Spaso-Kamenny monastery  was founded on an island in Kubenskoe lake in the 13th century by a prince who was miraculously saved on this island during a terrible storm. The name of the island was Kamenny (“stony”), and the monastery was dedicated to the Savior. The teacher of St Nilus of Sora–St Paisy of Yaroslavl–wrote a special praise to that monastery. It was the center of monastic life in 14-15th centuries and it gave birth to many other monasteries in Russia.

So from Vologda they went to the small town of Ustie (this name means “embouchure”, because the Kubena river falls into Kubenskoe lake not far from here).


Monastery under the lake (Kalyazin/ Russia)

What looks like a strange lighthouse is actually the bell tower of Makaryevsky Monastery, most of which was flooded due to dams on the Volga River in 1939. Later they built a small artificial island around the tower


Kizhi Island

Kizhi Pogost (Russian: Кижский Погост) is a historical site dating from the 17th century on Kizhi island. The island is located on Lake Onega in the Republic of Karelia (Medvezhyegorsky District), Russia. The pogost is the area inside a fence which includes two large wooden churches (the 22-dome Transfiguration Church and the 9-dome Intercession Church) and a bell-tower. The pogost is famous for its beauty and longevity, despite that it is built exclusively of wood. In 1990, it was included in the UNESCO list of World Heritage sites[1] and in 1993 listed as a Russian Cultural Heritage site.[2]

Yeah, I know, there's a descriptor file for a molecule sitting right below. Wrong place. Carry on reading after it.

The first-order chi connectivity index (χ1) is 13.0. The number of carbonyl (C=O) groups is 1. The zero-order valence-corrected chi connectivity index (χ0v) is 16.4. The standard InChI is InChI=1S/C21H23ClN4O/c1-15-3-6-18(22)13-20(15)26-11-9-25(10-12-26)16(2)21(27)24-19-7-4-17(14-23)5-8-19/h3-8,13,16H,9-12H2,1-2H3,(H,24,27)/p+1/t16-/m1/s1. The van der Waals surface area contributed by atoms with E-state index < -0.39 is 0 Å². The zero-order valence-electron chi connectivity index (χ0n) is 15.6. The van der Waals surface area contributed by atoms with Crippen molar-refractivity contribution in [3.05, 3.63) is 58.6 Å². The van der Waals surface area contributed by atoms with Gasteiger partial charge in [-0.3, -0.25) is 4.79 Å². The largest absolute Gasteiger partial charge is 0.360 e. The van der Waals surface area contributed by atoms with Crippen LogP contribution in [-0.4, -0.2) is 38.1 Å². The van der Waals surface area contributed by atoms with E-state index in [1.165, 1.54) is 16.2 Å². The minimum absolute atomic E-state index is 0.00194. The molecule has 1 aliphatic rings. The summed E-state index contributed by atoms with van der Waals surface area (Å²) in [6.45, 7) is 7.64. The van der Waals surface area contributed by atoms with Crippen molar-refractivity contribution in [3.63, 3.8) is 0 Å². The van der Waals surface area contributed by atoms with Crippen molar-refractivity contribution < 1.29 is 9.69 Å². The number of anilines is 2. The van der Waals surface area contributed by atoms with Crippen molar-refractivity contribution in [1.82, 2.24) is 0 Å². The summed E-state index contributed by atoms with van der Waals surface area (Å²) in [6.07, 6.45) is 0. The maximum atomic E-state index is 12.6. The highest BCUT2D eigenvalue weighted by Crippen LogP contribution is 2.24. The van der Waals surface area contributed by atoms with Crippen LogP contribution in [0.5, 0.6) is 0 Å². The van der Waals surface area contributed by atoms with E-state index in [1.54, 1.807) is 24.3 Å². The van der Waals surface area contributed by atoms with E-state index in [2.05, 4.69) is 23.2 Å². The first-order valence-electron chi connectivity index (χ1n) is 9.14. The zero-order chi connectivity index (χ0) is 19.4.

Sviyazhsk Island

Only in 1960 Sviyazhsk was declared as a monument of Russian history and culture, and after two decades included in the draft list of such monuments of the Soviet Union. Now the island Sviyazhsk included in the provisional list of cultural and natural heritage of UNESCO. In 1997, the management of Kazan Orthodox diocese was transferred to Uspenskiy Bogoroditskiy monastery, called to revive the ancient castle, to bring to the restoration of monuments of history and culture of restorers, to raise from the ruins of the island — relic. At the same time Sviyazhsk acquiring the status of the island-town, next year, approved the concept of its revival.

 The revival of the island-town should become familiar — repentance, respect for one»s own culture and history, no matter how evolved. The revival of spirituality may be based not on destruction but on the creation


Island in Mikhailovskoye Lake

The Antonievo-Siysky Monastery, Arkhangelsk Region – It is a Russian Orthodox monastery at the distance of 160 km from Arkhangelsk, on a peninsula of Mikhailovskoye Lake. The Siya river, which flows out of the lake, has given the monastery its name.The monastery was founded in 1556 by Saint Antonio, who settled on the island with some other monks.


5 thoughts on “Russia’s Island’s of Peace

  1. This is indeed a beautiful post! I would love to fly around and look at these wonderful places – glad they have survived. I also like this “Places I’ve Been” map.

    Did monks (if that is the right term) stay continuously in them or were there stops and starts? Seem incompatible to have a prison in a monastery.